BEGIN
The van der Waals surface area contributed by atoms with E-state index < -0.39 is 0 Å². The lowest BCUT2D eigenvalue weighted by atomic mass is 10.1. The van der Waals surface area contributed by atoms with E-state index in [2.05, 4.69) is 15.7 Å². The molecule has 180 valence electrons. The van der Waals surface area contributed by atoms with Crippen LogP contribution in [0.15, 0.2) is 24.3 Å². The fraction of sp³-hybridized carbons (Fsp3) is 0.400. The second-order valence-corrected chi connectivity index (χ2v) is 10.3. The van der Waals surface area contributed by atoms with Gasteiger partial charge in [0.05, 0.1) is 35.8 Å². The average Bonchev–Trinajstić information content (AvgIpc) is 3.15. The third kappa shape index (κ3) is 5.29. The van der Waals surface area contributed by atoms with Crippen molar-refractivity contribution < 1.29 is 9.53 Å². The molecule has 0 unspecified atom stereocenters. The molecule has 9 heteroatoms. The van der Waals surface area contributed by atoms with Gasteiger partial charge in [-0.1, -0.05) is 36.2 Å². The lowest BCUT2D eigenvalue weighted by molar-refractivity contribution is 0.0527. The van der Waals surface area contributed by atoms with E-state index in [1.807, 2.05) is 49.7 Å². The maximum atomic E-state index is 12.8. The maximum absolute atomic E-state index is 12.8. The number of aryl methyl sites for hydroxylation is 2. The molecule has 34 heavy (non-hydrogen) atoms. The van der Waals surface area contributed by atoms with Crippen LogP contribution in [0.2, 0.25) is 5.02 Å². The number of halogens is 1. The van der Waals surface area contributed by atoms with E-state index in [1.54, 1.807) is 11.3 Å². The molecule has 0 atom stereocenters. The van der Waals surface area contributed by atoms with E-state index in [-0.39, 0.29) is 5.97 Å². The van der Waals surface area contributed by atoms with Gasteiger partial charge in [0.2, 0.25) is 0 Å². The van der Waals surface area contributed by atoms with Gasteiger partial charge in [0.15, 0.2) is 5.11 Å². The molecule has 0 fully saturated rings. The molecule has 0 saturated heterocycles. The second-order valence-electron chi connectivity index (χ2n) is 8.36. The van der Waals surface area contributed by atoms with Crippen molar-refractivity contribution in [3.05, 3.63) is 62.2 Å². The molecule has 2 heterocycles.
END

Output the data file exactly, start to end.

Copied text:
The van der Waals surface area contributed by atoms with E-state index < -0.39 is 0 Å². The lowest BCUT2D eigenvalue weighted by atomic mass is 10.1. The van der Waals surface area contributed by atoms with E-state index in [2.05, 4.69) is 15.7 Å². The molecule has 180 valence electrons. The van der Waals surface area contributed by atoms with Crippen LogP contribution in [0.15, 0.2) is 24.3 Å². The fraction of sp³-hybridized carbons (Fsp3) is 0.400. The second-order valence-corrected chi connectivity index (χ2v) is 10.3. The van der Waals surface area contributed by atoms with Gasteiger partial charge in [0.05, 0.1) is 35.8 Å². The average Bonchev–Trinajstić information content (AvgIpc) is 3.15. The third kappa shape index (κ3) is 5.29. The van der Waals surface area contributed by atoms with Crippen molar-refractivity contribution < 1.29 is 9.53 Å². The molecule has 0 unspecified atom stereocenters. The molecule has 9 heteroatoms. The van der Waals surface area contributed by atoms with Gasteiger partial charge in [-0.1, -0.05) is 36.2 Å². The lowest BCUT2D eigenvalue weighted by molar-refractivity contribution is 0.0527. The van der Waals surface area contributed by atoms with E-state index in [1.807, 2.05) is 49.7 Å². The maximum atomic E-state index is 12.8. The maximum absolute atomic E-state index is 12.8. The number of aryl methyl sites for hydroxylation is 2. The molecule has 34 heavy (non-hydrogen) atoms. The van der Waals surface area contributed by atoms with Crippen LogP contribution in [0.2, 0.25) is 5.02 Å². The number of halogens is 1. The van der Waals surface area contributed by atoms with E-state index in [1.54, 1.807) is 11.3 Å². The molecule has 0 atom stereocenters. The van der Waals surface area contributed by atoms with E-state index in [-0.39, 0.29) is 5.97 Å². The van der Waals surface area contributed by atoms with Gasteiger partial charge in [0.2, 0.25) is 0 Å². The van der Waals surface area contributed by atoms with Gasteiger partial charge in [0.15, 0.2) is 5.11 Å². The molecule has 0 fully saturated rings. The molecule has 0 saturated heterocycles. The second-order valence-electron chi connectivity index (χ2n) is 8.36. The van der Waals surface area contributed by atoms with Crippen molar-refractivity contribution in [3.05, 3.63) is 62.2 Å². The molecule has 2 heterocycles.